BY DECLAN ROONEY
ONE of the highlights of social distancing has been the various sports stars who have taken to social media to show and share their talents, and from a Ladies Football point of view, Cork’s Orlagh Farmer has excelled.
For the last five days, she has posted a daily video for aspiring and current footballers to work on the basic skills of the game. As well as working the core skills like passing, kicking and movement, she even delved into the world of Chinese martial arts with Tai Chi Thursday.
Like every sports team in the country, the Cork ladies footballers are on a break from collective training due to the Covid-19 outbreak, but with four wins from their five league games, Cork finished joint top of the Lidl NFL Division 1 with Galway and face into TG4 Senior Championship with confidence.
But now Farmer (27) has put her full attention into completing her PhD – the Design, Development, Implementation and Evaluation of the Gaelic4Girls intervention – as well as the five-day online challenge.
‘My research is heavily involved in promoting sport, particularly for girls. I’m nearly finished my PhD in UCC. I’ll be submitting in the next few weeks,’ said Farmer.
‘I have always tried to be as creative as a I can. After my years of working with young girls and doing my research, I said I put together the five-day challenge to get everyone out and about.
‘Tai Chi Thursday was just something different. I gave it a try and I got a great response. We could all do with a bit of relaxation these days. We’re all a bit overwhelmed and a bit stressed.
‘People are more open than ever now – they are all going off their heads at home – so I brought a bit of football into it too and it went down well.’
With her brother Kian – a software development student at CIT – and sister Sinéad on camera duty, Orlagh has produced this week’s video content, which has attracted thousands of individual views all week, and her drawing board is already populated with plans for next week’s sessions.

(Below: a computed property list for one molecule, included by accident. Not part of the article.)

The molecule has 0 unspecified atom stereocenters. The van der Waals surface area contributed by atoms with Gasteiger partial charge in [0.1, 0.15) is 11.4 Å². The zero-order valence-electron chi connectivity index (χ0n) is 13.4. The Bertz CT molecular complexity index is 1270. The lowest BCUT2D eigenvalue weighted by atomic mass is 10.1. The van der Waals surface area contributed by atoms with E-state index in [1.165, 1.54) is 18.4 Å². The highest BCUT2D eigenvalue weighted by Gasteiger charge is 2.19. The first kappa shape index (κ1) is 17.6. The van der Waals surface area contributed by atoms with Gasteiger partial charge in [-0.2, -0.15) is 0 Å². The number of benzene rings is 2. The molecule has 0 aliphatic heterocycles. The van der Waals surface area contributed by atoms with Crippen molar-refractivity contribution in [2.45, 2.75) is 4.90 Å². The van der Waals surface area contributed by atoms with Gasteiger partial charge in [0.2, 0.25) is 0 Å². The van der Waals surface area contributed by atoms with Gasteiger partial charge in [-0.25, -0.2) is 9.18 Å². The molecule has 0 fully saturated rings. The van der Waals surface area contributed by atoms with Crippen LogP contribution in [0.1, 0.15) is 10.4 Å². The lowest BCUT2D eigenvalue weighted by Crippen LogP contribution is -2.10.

As part of her PhD research at UCC’s Department of Sports Studies and Physical Education, Farmer came to some staggering conclusions though, which underline the importance of sport in the lives of young girls. With an estimated 50 per cent drop out rate by the age of 12, keeping girls in the game can be tough, but according to the Cork forward, it’s vital that coaches and parents tap into their interests.
‘I focused on eight to 12-year-old girls. Working with Gaelic4Girls (an LGFA programme that targets girls who are not already registered players) one of the main conclusions I reached was that young girls aren’t reaching the recommended 60 minutes of moderate to vigorous activity per day. Only about 20 per cent of girls reach that target.
‘We also noticed a skills deficiency when it came to fundamental movements: running, skipping, hopping, jumping. Less than two per cent were fully proficient and met the criteria.
‘Then there is the psycho-social wellbeing side of things. The big motivators for young girls are friendship and fun. On the other side of it, a lack of enjoyment and coaches being too strict were big turn offs for girls.
“Confidence was also a big issue. They wonder, ‘Am I able to do this? Can I kick the ball? Do I feel good about myself?’ Girls need confidence to be physically active. That is so often the most important aspect.”
Like the rest of the sporting population, Farmer has had to be happy to try to stay fit in her own back yard or on the green in front of her home in Midleton. After a hectic few months of the season it is tough to press pause, but she has big plans for later in the year.
Once Cork’s inter-county season is over she has pencilled in a spell travelling abroad, where she hopes to introduce her ‘multicultural movement mission’ to the world.
‘I was in my car one day and suddenly I realised how I could get more girls active: merging the skills of Ladies Football with basic fundamental skills and a movement dance, which is accompanied by music. Girls love to dance: it’s a perfect form of expression in terms of skills and confidence.
‘After chatting it through with my supervisors, Dr Wesley O’Brien and Dr Kevin Cahill, I went out to my back garden with my speaker. I didn’t have a clue what I was going to do, but I followed my gut feeling. I started to choreograph the dance to the song Galway Girl. I even fell through my decking doing it and nearly broke my leg!
‘When I put it together we then did it for 20 minutes before each session at Gaelic4Girls and performed it at the end of the eight weeks. The response was great, they really enjoyed it. It created a positive buzz for the girls and boosted their confidence.
‘As a result I want to develop this further. I am hoping to eventually hit schools and clubs, but also to bring it over to other sports. When I go travelling I want to trial it out in different cultures. While I’ll be travelling South East Asia, Australia and New Zealand the plan is to record a documentary on how I get on with different sports and cultures. How it can be translated from football to other sports is key.
‘It’s a common goal across the world: how can we impact girls all over the world to stay in sport. You know when you have a fire in your belly, you just have to do it.
‘It’s my calling. I’m going to go for it. I’m going to go down the business route with it eventually, that’s my goal.’